February 18, 2009
One of the highlights of my Michigan visit was speaking at the Rochester Hills Public Library, when my aunt Sandee, her inamorato Frank, and my cousin Marissa dressed up as Aunt Lily, Colonel Korsakov, and Sefino from The Order of Odd-Fish. What the article above doesn’t mention is that, before the event started, all three of them scampered around the library in character, enthusiastically cajoling patrons to come to the reading!
Then, just as Kricket (the librarian on the right) was introducing me, the blast of Colonel Korsakov’s trumpet announced the arrival of Aunt Lily, prancing and flouncing in with great drama, reading one of her parts from the book. After Aunt Lily finished and we chatted for a bit, I sat her down, but then I was interrupted by the arrival of Sefino, fulminating about the tabloids. After a pleasant chat with the cockroach, I got down to my own reading. It was one of the most enjoyable events I’ve had; it was made even more enjoyable when, during the question-and-answer period, my father innocently asked where I got the idea for “the All-Devouring Mother.”
Of course none of this would be possible without the miraculous Kricket Hoekstra, the RHPL’s young adult services librarian. Thanks, Kricket! Afterwards, she and her librarian friends took me out to lunch. Below, clockwise from top left, are Lindsay, Kricket, Jody, and Sarah. (The same saucy librarians who interviewed me for Librarian Beat a couple weeks ago. Rowr!)
That weekend I also visited my old high school, Bishop Foley. What a surreal experience! Mrs. Molnar, who was my English teacher twice, is now the principal. Back in 1991 Mrs. Molnar gave me the first writing award I ever received, the delightfully named “Genevieve Wregglesworth Excellence in Writing Award.” Genevieve Wregglesworth!
Anyway, Mrs. Molnar hasn’t lost her taste for cracking the whip: she gave me an all-day schedule, doing six forty-minute sessions to 15-60 students at a time. But it was a hoot. Some of my old teachers came by, and some old friends from high school showed up too, all of which I very much appreciated. Even Mrs. Russell, the vice-principal in my day, who gave me more detentions that I care to mention, came to the event, bearing one of her dreaded pink slips.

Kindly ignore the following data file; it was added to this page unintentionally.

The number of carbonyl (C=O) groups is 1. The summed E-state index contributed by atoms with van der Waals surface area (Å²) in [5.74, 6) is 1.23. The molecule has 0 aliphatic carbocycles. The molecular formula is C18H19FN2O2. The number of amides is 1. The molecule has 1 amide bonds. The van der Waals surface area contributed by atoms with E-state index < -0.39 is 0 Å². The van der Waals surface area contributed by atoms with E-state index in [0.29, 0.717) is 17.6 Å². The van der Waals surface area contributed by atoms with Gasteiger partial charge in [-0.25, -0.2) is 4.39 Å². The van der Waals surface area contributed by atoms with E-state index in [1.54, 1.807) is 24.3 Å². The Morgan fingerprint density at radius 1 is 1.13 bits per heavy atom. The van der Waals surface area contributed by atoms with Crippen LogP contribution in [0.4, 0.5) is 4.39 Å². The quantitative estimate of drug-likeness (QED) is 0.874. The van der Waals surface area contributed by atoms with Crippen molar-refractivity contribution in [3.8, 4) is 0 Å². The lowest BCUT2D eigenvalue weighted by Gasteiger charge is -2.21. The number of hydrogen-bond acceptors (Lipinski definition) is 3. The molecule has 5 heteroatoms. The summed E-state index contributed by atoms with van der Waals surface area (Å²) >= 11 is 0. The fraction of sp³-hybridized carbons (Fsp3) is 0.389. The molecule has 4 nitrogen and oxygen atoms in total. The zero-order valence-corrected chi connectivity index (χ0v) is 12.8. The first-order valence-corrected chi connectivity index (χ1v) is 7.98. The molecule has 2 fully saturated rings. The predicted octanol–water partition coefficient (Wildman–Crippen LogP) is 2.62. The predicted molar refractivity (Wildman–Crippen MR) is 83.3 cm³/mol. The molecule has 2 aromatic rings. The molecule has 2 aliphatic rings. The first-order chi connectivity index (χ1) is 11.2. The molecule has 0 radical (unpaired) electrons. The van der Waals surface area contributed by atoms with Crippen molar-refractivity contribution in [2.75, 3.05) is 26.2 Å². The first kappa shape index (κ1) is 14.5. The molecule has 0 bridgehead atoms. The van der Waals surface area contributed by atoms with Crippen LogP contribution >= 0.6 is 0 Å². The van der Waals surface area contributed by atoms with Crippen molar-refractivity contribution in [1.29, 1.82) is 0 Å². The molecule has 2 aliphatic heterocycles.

Below, Mrs. Molnar giving me the Genevieve Wregglesworth Award in 1991; eighteen-odd years later, there’s me, Mrs. Molnar, and my old principal Mr. Gajewski:
Speaking of writing awards, I’d like to award my own personal Genevieve Wregglesworth to an
eighth grader named Libby who emailed me a marvelous two-voice poem inspired by Jo’s struggle with the Ichthala in The Order of Odd-Fish. (I’ve reprinted the poem below, with her permission.) I confess I wasn’t very familiar with multi-voice poems until quite recently, when my niece Freya introduced me to Laura Amy Schlitz’s delightful Good Masters! Sweet Ladies! After reading Libby’s poem about Jo and the Ichthala, all I have to say is that Schlitz had better watch her back, and her Newbery.
Take it away, Libby:
|I can feel it,||I can feel it,|
but I don’t know how much longer
I can last.
but she weakens.
Soon, I shall be in
|I don’t want this!
I’m not a monster!
|The world shall soon
suffer my wrath.
I need to tell someone,
blurt it all out,
just saying so will make me feel better.
But will I be treated the same?
Fear the All-Devouring Mother!
Down my throat
the universe will go,
for I am ravenous today!
There is only one thing I know
|No matter what,|
|I will fight.||I will fight.|
Awesome, Libby. Thanks a million!